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To follow-up on my story today about the advisory label given to the airport authority’s November ballot measure, one environmentalist – an airport opponent – says the label could have broader legal implications.

David Hogan, director of the Center for Biological Diversity’s Urban Wildlands Program, says calling the vote advisory might strengthen the airport authority’s case that it doesn’t yet need to consider the proposed airport’s environmental impacts.

On the advice of the authority’s counsel, an in-depth environmental impact report won’t be prepared unless voters approve the measure and the military eventually agrees to hand over some land. That report would detail the impacts of noise, air pollution and construction on the endangered species around Marine Corps Air Station Miramar in much more depth than has been done yet.

Hogan says this: “But if this really IS a binding vote (and that’s certainly how the authority will treat it even if they call it advisory) then the authority’s decision to hold the vote prior to preparation and approval of an [environmental impact report] is probably a significant violation of [the California Environmental Quality Act]. No doubt the authority is aware of this vulnerability and is therefore careful to characterize the vote as advisory.”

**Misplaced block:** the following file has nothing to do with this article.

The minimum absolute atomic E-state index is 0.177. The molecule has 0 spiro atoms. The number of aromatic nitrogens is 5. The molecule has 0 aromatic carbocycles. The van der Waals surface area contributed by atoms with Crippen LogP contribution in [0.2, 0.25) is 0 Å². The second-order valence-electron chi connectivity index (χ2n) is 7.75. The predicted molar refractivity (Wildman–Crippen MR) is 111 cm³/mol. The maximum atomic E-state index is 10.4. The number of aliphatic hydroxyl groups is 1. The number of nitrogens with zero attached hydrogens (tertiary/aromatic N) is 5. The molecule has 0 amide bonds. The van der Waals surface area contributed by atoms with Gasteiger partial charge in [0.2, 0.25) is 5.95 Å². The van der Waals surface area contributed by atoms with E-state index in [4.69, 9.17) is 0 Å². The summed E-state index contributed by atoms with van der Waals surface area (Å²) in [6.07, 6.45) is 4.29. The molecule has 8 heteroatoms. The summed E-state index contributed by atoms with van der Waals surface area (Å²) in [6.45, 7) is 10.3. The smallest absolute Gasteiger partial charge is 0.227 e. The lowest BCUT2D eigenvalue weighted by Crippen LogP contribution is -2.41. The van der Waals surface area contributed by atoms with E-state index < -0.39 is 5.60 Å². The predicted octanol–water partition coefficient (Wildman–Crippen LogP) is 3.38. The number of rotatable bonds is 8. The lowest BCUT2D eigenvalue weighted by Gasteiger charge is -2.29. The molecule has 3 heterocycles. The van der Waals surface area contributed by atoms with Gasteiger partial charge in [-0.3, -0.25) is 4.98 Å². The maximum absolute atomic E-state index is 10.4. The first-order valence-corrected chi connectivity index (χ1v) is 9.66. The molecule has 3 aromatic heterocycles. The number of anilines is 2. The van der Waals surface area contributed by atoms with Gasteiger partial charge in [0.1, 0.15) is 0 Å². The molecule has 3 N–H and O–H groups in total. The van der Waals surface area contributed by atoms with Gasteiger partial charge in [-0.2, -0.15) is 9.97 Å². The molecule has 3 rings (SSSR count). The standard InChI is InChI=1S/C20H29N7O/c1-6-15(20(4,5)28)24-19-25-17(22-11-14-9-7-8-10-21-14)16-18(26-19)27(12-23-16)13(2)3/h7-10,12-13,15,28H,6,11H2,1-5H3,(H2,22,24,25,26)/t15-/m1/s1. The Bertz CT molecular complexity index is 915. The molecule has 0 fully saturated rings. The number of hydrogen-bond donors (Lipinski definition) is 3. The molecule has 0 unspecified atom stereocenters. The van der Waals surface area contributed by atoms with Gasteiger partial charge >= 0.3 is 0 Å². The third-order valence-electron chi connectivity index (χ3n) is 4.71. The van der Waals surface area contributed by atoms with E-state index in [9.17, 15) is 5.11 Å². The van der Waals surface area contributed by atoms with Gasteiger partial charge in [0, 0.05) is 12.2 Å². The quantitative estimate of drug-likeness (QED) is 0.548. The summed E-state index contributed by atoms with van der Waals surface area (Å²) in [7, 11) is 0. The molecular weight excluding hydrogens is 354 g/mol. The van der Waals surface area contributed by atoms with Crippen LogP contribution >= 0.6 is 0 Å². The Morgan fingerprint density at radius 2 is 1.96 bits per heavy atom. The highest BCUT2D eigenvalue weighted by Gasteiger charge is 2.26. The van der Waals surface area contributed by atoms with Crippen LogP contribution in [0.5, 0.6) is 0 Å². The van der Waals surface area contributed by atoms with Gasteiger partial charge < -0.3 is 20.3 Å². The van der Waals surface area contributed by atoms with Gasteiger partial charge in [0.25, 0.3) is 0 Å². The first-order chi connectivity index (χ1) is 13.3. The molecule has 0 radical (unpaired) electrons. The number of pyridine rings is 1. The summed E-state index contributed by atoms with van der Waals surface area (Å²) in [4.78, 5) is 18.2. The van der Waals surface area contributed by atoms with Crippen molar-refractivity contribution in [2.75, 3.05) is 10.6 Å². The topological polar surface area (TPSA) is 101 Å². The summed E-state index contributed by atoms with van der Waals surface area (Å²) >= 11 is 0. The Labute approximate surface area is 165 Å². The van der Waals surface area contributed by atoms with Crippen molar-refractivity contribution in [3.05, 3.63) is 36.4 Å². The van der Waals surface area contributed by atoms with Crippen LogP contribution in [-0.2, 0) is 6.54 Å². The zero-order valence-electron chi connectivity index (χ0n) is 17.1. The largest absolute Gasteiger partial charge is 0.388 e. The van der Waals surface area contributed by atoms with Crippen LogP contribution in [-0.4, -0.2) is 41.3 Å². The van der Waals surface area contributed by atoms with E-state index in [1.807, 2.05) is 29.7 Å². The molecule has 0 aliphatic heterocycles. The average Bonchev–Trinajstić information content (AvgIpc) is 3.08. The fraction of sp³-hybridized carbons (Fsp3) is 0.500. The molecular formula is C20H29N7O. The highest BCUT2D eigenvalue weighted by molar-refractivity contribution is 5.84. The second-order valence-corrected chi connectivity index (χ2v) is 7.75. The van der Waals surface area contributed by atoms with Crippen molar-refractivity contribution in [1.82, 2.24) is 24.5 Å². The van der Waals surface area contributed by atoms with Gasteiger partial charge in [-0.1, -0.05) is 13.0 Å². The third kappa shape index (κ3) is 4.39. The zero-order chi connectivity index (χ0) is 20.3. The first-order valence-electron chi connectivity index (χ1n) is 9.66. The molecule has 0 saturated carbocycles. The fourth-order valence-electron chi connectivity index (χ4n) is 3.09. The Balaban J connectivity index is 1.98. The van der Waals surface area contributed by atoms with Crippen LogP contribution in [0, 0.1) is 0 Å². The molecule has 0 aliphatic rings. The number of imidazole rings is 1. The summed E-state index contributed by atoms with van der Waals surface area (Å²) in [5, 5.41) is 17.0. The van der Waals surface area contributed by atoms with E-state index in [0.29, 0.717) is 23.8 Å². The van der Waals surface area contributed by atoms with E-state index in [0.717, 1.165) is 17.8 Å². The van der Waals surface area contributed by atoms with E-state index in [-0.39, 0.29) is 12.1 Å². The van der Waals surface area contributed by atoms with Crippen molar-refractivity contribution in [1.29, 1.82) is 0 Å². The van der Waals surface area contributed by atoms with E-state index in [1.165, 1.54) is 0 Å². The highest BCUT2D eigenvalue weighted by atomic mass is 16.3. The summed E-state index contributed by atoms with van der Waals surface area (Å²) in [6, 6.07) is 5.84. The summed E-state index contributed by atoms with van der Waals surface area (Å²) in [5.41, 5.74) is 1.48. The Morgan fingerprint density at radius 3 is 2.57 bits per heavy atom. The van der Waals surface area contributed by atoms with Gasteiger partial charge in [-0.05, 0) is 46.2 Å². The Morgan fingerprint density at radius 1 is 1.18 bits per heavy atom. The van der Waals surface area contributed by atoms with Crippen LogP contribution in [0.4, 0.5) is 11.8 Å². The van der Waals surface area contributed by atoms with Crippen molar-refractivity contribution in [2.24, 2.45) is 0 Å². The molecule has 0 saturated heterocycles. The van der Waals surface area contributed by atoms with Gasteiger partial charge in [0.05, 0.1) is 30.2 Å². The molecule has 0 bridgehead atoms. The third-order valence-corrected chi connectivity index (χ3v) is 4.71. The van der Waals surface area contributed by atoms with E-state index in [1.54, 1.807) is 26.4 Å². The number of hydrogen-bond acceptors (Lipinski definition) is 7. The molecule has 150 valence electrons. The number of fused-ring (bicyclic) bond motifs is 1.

Read our report on the potential environmental consequences of putting the airport at Miramar. (The consequences include the possible extinction of seven plant and animal species, according to environmentalists.)

ROB DAVIS

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